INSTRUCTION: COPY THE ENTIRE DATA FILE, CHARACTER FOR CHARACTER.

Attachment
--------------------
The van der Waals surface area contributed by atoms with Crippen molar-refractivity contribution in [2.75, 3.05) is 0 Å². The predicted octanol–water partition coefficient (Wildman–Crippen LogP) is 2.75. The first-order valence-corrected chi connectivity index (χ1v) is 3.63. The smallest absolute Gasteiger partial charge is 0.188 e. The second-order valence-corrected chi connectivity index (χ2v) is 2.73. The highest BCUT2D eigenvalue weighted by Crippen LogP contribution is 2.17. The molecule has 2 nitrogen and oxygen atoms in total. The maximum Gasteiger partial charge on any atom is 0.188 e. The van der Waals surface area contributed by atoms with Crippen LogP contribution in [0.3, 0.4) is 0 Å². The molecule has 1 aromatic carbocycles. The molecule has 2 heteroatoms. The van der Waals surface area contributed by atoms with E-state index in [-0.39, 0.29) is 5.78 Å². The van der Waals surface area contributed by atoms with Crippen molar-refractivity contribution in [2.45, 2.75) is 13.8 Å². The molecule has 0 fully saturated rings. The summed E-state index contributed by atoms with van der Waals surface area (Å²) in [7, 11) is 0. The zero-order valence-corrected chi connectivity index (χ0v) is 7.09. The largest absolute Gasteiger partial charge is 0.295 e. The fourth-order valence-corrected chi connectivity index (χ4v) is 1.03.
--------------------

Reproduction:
The van der Waals surface area contributed by atoms with Crippen molar-refractivity contribution in [2.75, 3.05) is 0 Å². The predicted octanol–water partition coefficient (Wildman–Crippen LogP) is 2.75. The first-order valence-corrected chi connectivity index (χ1v) is 3.63. The smallest absolute Gasteiger partial charge is 0.188 e. The second-order valence-corrected chi connectivity index (χ2v) is 2.73. The highest BCUT2D eigenvalue weighted by Crippen LogP contribution is 2.17. The molecule has 2 nitrogen and oxygen atoms in total. The maximum Gasteiger partial charge on any atom is 0.188 e. The van der Waals surface area contributed by atoms with Crippen LogP contribution in [0.3, 0.4) is 0 Å². The molecule has 1 aromatic carbocycles. The molecule has 2 heteroatoms. The van der Waals surface area contributed by atoms with E-state index in [-0.39, 0.29) is 5.78 Å². The van der Waals surface area contributed by atoms with Crippen molar-refractivity contribution in [2.45, 2.75) is 13.8 Å². The molecule has 0 fully saturated rings. The summed E-state index contributed by atoms with van der Waals surface area (Å²) in [7, 11) is 0. The zero-order valence-corrected chi connectivity index (χ0v) is 7.09. The largest absolute Gasteiger partial charge is 0.295 e. The fourth-order valence-corrected chi connectivity index (χ4v) is 1.03.